Featured Expert Contributor, False Claims Act
Stephen A. Wood, Chuhak & Tecson, P.C.
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In 2016 the U.S. Supreme Court handed down its decision in Universal Health Services, Inc. v. United States ex rel. Escobar, 136 S. Ct. 1989 (2016), a watershed in False Claims Act jurisprudence. The Petitioner asked the Court to decide whether the statute permitted liability for falsely certifying compliance with federal requirements where that certification was not expressly stated, but implied by a defendant’s conduct. On that issue, the High Court held unanimously in the affirmative, resolving a conflict among the courts of appeals.
In response to defense arguments that the theory would dramatically expand the scope of False Claims Act liability, the Court sought to reassure government contractors that certain pleading and proof principles applicable to these cases would constrain post-Escobar expansion of False Claims Act liability. Expansive liability “‛can be effectively addressed through strict enforcement of the Act’s materiality and scienter requirements.’ Those requirements are rigorous.” Escobar, 136 S. Ct. at 2002 (citations omitted). The Court’s statements regarding the element of materiality in particular have spawned significant litigation in federal courts throughout the country over what type and quantum of evidence bears on the question of whether a claimed violation is material.
Last year, I wrote in the WLF Legal Pulse about one such case, the U.S. Court of Appeals for the Ninth Circuit’s decision in United States ex rel. Rose v. Stephens Institute, 909 F.3d 1012 (9th Cir. 2018), in which the Court of Appeals considered the effect of Escobar on existing Circuit precedent regarding false certification and materiality. That case resulted in a divided opinion affirming the trial court’s application of Escobar in denying the defendant’s motion for summary judgment. At the time of the Rose decision another Ninth Circuit False Claims Act case, United States ex rel. Campie v. Gilead Sciences, Inc., 862 F.3d 890 (9th Cir. 2017), weighing the post-Escobar pleading of materiality, was before the U.S. Supreme Court on a petition for writ of certiorari. The Supreme Court recently denied that petition. Given that we cannot expect further guidance from the High Court on materiality in the near term, and because the courts in the Ninth Circuit have become popular venues for false claims suits, it is worth examining the state of the law on this issue in that circuit in light of Escobar and Rose.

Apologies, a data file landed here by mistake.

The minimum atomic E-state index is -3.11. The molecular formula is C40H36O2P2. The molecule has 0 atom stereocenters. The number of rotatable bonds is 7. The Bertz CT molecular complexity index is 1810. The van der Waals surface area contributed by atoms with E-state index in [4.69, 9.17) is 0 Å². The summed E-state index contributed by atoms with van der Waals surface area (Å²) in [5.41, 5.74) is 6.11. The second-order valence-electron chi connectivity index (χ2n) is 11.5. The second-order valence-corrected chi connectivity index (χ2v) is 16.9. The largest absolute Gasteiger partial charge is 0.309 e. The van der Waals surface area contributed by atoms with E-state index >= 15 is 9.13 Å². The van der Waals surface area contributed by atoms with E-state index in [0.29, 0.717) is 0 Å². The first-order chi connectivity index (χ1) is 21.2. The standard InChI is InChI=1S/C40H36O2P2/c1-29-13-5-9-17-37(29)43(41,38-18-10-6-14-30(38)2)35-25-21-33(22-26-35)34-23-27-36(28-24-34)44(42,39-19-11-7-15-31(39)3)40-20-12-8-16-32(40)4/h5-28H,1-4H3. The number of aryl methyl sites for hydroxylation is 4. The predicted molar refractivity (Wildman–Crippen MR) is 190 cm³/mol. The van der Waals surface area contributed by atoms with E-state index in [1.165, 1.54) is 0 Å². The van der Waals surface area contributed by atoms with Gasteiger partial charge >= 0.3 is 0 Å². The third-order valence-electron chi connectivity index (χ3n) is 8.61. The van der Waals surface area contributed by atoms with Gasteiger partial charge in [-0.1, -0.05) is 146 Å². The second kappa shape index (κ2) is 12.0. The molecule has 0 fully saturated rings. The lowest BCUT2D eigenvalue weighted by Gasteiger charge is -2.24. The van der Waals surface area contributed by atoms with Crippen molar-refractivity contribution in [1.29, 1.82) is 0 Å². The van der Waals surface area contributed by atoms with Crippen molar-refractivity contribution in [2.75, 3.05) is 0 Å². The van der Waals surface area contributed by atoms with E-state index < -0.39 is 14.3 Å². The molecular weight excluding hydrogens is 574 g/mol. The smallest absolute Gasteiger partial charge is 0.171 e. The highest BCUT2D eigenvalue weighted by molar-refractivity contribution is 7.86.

The disagreement between the members of the Rose court was over the sufficiency of the evidence of materiality to create a fact issue in light of Escobar’s holding. In short, the Rose majority held, consistent with Escobar, that whether the affected agency was aware of, and how it responded to, the claimed violation was central to the issue of materiality. Yet, evidence of the agency’s past enforcement response regarding violations of others, considered in light of the evidence of the defendant’s violation, even if the circumstances were different, could lead a reasonable factfinder to the conclusion that the violation was material, precluding summary judgment.
The dissent maintained that Escobar required the allegations and ultimate proof of materiality to be defendant specific, that a plaintiff has the burden to allege and prove that the agency would have responded to the defendant’s claimed violations with meaningful enforcement. Because there had been no such defendant-specific showing, the dissent would have remanded the case for further discovery and, if warranted, motion practice.
In United States ex rel. Campie v. Gilead Sciences, Inc., the Ninth Circuit also found the allegations of material violation to be sufficient under Escobar. In Campie, the relator claimed that the defendant drug manufacturer imported the active ingredient for its anti-retroviral drugs from a Chinese source that was not approved by the Food and Drug Administration and concealed this fact from regulators through various means. The defendant’s use of non-approved ingredients allegedly resulted in contamination and adulteration of the product necessitating a recall, at the same time rendering them ineligible for reimbursement under federal and state health care programs. See id. at 896-97. The government declined to intervene in the case. Ultimately, the district court dismissed the action for failure to state a claim.
The Ninth Circuit examined the relator’s pleading on various issues, including the issue of materiality. Defendant argued that the FDA continued to approve its drugs and reimbursement for their cost, despite knowing of the problems raised by the relators in their pleadings, leading to the conclusion that the violations, even if true, were not material:
Gilead insists that because the government continued to pay for the medications after it knew of the FDA violations, those violations were not material to its payment decision. Relators outline a variety of facts that speak to the government’s knowledge, such as a September 2010 warning letter regarding impurities in the form of black specks and spots, a June/July 2012 inspection and noncompliance letter regarding product from Synthetics China, December 2012 and July 2013 inspections of a specific facility, and two recalls that took place in 2014. Gilead’s argument is premised on the continued FDA approval of the drugs even after the agency became aware of certain noncompliance.
Id. at 906.